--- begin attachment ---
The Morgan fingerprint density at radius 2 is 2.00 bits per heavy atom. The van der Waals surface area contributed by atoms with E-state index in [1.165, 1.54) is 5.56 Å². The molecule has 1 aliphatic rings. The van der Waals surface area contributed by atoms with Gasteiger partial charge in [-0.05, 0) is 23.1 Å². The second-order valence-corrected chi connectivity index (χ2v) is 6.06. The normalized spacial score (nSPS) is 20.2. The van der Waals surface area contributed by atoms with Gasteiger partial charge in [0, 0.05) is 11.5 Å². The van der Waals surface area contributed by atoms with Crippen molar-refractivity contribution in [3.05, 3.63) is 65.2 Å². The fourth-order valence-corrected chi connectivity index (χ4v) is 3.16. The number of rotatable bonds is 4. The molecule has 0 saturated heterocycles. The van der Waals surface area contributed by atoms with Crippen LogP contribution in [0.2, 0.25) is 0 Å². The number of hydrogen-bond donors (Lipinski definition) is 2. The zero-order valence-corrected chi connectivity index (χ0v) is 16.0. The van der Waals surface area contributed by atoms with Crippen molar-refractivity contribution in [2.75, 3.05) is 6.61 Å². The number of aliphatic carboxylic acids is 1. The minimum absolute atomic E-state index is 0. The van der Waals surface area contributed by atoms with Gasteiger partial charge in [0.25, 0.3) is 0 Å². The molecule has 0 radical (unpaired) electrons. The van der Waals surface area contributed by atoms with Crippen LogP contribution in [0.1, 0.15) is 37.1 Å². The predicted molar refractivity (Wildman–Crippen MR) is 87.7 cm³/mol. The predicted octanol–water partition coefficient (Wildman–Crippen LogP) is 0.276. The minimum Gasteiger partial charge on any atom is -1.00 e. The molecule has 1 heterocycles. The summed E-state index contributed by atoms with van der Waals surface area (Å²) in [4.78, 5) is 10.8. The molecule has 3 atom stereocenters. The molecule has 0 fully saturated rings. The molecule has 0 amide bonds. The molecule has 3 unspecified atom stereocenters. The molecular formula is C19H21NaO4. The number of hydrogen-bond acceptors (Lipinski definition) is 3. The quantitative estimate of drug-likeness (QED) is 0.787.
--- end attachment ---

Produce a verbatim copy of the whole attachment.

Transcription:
The Morgan fingerprint density at radius 2 is 2.00 bits per heavy atom. The van der Waals surface area contributed by atoms with E-state index in [1.165, 1.54) is 5.56 Å². The molecule has 1 aliphatic rings. The van der Waals surface area contributed by atoms with Gasteiger partial charge in [-0.05, 0) is 23.1 Å². The second-order valence-corrected chi connectivity index (χ2v) is 6.06. The normalized spacial score (nSPS) is 20.2. The van der Waals surface area contributed by atoms with Gasteiger partial charge in [0, 0.05) is 11.5 Å². The van der Waals surface area contributed by atoms with Crippen molar-refractivity contribution in [3.05, 3.63) is 65.2 Å². The fourth-order valence-corrected chi connectivity index (χ4v) is 3.16. The number of rotatable bonds is 4. The molecule has 0 saturated heterocycles. The van der Waals surface area contributed by atoms with Crippen LogP contribution in [0.2, 0.25) is 0 Å². The number of hydrogen-bond donors (Lipinski definition) is 2. The zero-order valence-corrected chi connectivity index (χ0v) is 16.0. The van der Waals surface area contributed by atoms with Crippen molar-refractivity contribution in [2.75, 3.05) is 6.61 Å². The number of aliphatic carboxylic acids is 1. The minimum absolute atomic E-state index is 0. The van der Waals surface area contributed by atoms with Gasteiger partial charge in [0.25, 0.3) is 0 Å². The molecule has 0 radical (unpaired) electrons. The van der Waals surface area contributed by atoms with Crippen LogP contribution in [0.1, 0.15) is 37.1 Å². The predicted molar refractivity (Wildman–Crippen MR) is 87.7 cm³/mol. The predicted octanol–water partition coefficient (Wildman–Crippen LogP) is 0.276. The minimum Gasteiger partial charge on any atom is -1.00 e. The molecule has 1 heterocycles. The summed E-state index contributed by atoms with van der Waals surface area (Å²) in [4.78, 5) is 10.8. The molecule has 3 atom stereocenters. The molecule has 0 fully saturated rings. The molecule has 0 amide bonds. The molecule has 3 unspecified atom stereocenters. The molecular formula is C19H21NaO4. The number of hydrogen-bond acceptors (Lipinski definition) is 3. The quantitative estimate of drug-likeness (QED) is 0.787.